In 2014, the Nobel Prize in Chemistry was awarded to three men whose work helped change the way microscopes work. For centuries, in order to observe cells in the body on a microscopic level, they had to be fixed in place. You couldn’t see them as they were working. “The only way to visualize them were as static images frozen in time,” says Roger Perlmutter, CEO of Eikon Therapeutics.
Today, however, thanks to super-resolved fluorescence microscopy, cell activity can actually be seen in real time. How proteins interact within those cells can be observed, and that data can be extrapolated for all sorts of biological research—including the process of drug discovery. It’s that implication that led researchers Robert Tijan, Luke Lavis, Xavier Darzacq and Eric Betzig (one of the cowinners of that 2014 Nobel Prize) to found Eikon Therapeutics in 2019. Perlmutter, formerly head of R&D at Merck, joined as CEO in 2020.
On Thursday, Eikon announced that it had raised a $517.8 million Series B round, making for a total of $668 million raised by the company to date. Investors for this round include funds and accounts managed by T. Rowe Price, Soros Capital, General Catalyst, E15 VC, Hartford Healthcare Endowment, AME Cloud Ventures, UC Investments, CPP Investments, Schroeders Capital, Harel Insurance and StepStone Group. Series A investors The Column Group, Foresite Capital, Lux Capital, Horizons Ventures and Innovation Endeavors also participated in the Series B round.
“Eikon’s foundational technology is very different from anything I’ve seen,” says Dror Berman, partner of Innovation Endeavors, which was one of the VC firms that helped incubate Eikon. Berman also sits on the board of Eikon. “The team we’ve put together is unparalleled in the industry. We’ve developed new technology that allowed us to do things that were not possible before.”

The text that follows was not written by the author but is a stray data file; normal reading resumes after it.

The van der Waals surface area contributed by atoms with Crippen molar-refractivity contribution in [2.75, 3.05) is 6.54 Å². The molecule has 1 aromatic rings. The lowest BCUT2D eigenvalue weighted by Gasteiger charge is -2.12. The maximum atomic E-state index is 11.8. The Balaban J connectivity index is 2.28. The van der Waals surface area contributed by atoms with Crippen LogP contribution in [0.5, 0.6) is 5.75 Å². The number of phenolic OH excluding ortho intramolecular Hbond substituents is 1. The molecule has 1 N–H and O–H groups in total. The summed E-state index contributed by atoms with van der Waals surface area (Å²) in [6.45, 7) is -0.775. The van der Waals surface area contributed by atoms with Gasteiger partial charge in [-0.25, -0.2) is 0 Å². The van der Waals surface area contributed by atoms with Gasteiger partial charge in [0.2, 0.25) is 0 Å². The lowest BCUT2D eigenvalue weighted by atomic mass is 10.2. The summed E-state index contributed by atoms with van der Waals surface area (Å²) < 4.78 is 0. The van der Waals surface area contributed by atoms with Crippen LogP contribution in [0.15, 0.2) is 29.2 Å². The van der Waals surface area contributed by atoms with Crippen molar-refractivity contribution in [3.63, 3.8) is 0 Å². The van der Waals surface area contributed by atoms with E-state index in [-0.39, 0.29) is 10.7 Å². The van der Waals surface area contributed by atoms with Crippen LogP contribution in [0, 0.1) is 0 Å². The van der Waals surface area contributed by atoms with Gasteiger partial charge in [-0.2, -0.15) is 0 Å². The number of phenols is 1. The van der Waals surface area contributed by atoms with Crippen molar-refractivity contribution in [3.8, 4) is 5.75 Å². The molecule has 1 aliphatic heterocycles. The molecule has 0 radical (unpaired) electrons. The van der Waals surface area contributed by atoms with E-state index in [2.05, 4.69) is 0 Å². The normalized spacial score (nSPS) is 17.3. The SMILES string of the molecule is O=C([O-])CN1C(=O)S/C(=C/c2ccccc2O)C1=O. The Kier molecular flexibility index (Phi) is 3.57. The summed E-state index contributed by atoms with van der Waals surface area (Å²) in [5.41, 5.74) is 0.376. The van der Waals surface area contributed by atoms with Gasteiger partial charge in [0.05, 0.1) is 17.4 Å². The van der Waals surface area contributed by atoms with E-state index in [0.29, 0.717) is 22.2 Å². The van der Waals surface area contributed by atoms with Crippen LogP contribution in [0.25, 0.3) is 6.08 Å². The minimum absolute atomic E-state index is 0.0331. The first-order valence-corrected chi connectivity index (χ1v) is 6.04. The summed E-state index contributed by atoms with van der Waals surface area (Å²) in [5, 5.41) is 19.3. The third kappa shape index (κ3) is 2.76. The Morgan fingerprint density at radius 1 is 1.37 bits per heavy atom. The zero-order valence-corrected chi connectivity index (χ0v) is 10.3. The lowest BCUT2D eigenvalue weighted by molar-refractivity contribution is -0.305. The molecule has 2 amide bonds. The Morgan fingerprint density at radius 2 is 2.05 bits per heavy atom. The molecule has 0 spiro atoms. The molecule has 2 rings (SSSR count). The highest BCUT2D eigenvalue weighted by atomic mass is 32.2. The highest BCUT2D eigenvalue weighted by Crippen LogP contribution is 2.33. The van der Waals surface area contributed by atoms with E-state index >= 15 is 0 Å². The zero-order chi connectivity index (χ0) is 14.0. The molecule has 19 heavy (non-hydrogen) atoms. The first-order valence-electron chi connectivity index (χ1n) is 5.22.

Eikon has built a multidisciplinary team based on the fluorescence microscopy that Betzig co-discovered, says Perlmutter. And then some—in addition to building its own microscopes to image proteins in cells, the company also built out its own computer infrastructure and machine learning software, he adds. The combination of the technology, he says, could enable the company to find new candidates for medicines by observing how proteins move in cells. “We have a completely new assay for developing drug candidates where we previously couldn’t find targets,” says Perlmutter.
With the new round of funding, the company intends to expand its capabilities by doubling its current workforce of 100 employees and build out more of its physical infrastructure. Perlmutter estimates that the large funding round means that the company will have enough capital for years before requiring new financing. This, he says, means he won’t have to interrupt his team every few months to help solicit investment. Which means they can be more focused on developing new drugs.
The company’s tools, says Perlmutter, have been used to evaluate about 70 different proteins found in different types of cells that it can observe with its microscopes. By observing these proteins and their motion under different conditions, he says, it’s possible to ascertain whether a chemical is having a desired treatment effect. The company already has some promising targets and plans to continue to develop them, though it may consider partnerships as well. Most of their targets are in cancer, he says, but the company’s also identified potential candidates for neurological disorders and inflammatory disease.
“This is a new frontier of biomedical research that has enormous potential to find medicines to treat intractable disease,” says Perlmutter.